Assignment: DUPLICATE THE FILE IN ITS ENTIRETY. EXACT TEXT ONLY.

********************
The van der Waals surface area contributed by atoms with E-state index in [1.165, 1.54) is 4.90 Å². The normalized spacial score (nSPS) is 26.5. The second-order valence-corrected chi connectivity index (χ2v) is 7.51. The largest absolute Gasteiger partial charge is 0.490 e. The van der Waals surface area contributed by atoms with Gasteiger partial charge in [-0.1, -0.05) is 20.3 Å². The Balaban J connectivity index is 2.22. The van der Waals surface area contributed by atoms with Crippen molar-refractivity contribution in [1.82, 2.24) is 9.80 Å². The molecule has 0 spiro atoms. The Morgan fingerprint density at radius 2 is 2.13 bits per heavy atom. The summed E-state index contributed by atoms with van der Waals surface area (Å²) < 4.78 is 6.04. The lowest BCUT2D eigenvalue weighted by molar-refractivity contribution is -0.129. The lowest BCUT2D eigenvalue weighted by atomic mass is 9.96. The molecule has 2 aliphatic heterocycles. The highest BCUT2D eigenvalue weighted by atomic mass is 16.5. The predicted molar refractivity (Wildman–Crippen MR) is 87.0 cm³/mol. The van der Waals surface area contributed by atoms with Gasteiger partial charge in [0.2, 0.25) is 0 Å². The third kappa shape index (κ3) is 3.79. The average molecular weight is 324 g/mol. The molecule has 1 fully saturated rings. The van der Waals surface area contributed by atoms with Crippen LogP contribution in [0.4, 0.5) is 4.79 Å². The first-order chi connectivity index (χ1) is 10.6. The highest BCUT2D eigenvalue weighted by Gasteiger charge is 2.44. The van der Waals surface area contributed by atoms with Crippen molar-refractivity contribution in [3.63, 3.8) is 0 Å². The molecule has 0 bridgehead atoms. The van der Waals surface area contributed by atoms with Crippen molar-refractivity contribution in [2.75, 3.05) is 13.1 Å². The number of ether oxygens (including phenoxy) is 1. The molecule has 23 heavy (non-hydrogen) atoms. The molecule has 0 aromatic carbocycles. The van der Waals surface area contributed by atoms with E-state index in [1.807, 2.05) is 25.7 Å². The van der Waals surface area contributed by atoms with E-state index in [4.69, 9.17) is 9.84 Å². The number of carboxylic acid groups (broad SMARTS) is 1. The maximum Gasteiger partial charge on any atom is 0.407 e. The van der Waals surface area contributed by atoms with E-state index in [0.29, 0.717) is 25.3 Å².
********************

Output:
The van der Waals surface area contributed by atoms with E-state index in [1.165, 1.54) is 4.90 Å². The normalized spacial score (nSPS) is 26.5. The second-order valence-corrected chi connectivity index (χ2v) is 7.51. The largest absolute Gasteiger partial charge is 0.490 e. The van der Waals surface area contributed by atoms with Gasteiger partial charge in [-0.1, -0.05) is 20.3 Å². The Balaban J connectivity index is 2.22. The van der Waals surface area contributed by atoms with Crippen molar-refractivity contribution in [1.82, 2.24) is 9.80 Å². The molecule has 0 spiro atoms. The Morgan fingerprint density at radius 2 is 2.13 bits per heavy atom. The summed E-state index contributed by atoms with van der Waals surface area (Å²) < 4.78 is 6.04. The lowest BCUT2D eigenvalue weighted by molar-refractivity contribution is -0.129. The lowest BCUT2D eigenvalue weighted by atomic mass is 9.96. The molecule has 2 aliphatic heterocycles. The highest BCUT2D eigenvalue weighted by atomic mass is 16.5. The predicted molar refractivity (Wildman–Crippen MR) is 87.0 cm³/mol. The van der Waals surface area contributed by atoms with Gasteiger partial charge in [0.2, 0.25) is 0 Å². The third kappa shape index (κ3) is 3.79. The average molecular weight is 324 g/mol. The molecule has 1 fully saturated rings. The van der Waals surface area contributed by atoms with Crippen LogP contribution in [0.4, 0.5) is 4.79 Å². The first-order chi connectivity index (χ1) is 10.6. The highest BCUT2D eigenvalue weighted by Gasteiger charge is 2.44. The van der Waals surface area contributed by atoms with Crippen molar-refractivity contribution in [3.63, 3.8) is 0 Å². The molecule has 0 bridgehead atoms. The van der Waals surface area contributed by atoms with Crippen molar-refractivity contribution in [2.75, 3.05) is 13.1 Å². The number of ether oxygens (including phenoxy) is 1. The molecule has 23 heavy (non-hydrogen) atoms. The molecule has 0 aromatic carbocycles. The van der Waals surface area contributed by atoms with E-state index in [1.807, 2.05) is 25.7 Å². The van der Waals surface area contributed by atoms with E-state index in [4.69, 9.17) is 9.84 Å². The number of carboxylic acid groups (broad SMARTS) is 1. The maximum Gasteiger partial charge on any atom is 0.407 e. The van der Waals surface area contributed by atoms with E-state index in [0.29, 0.717) is 25.3 Å².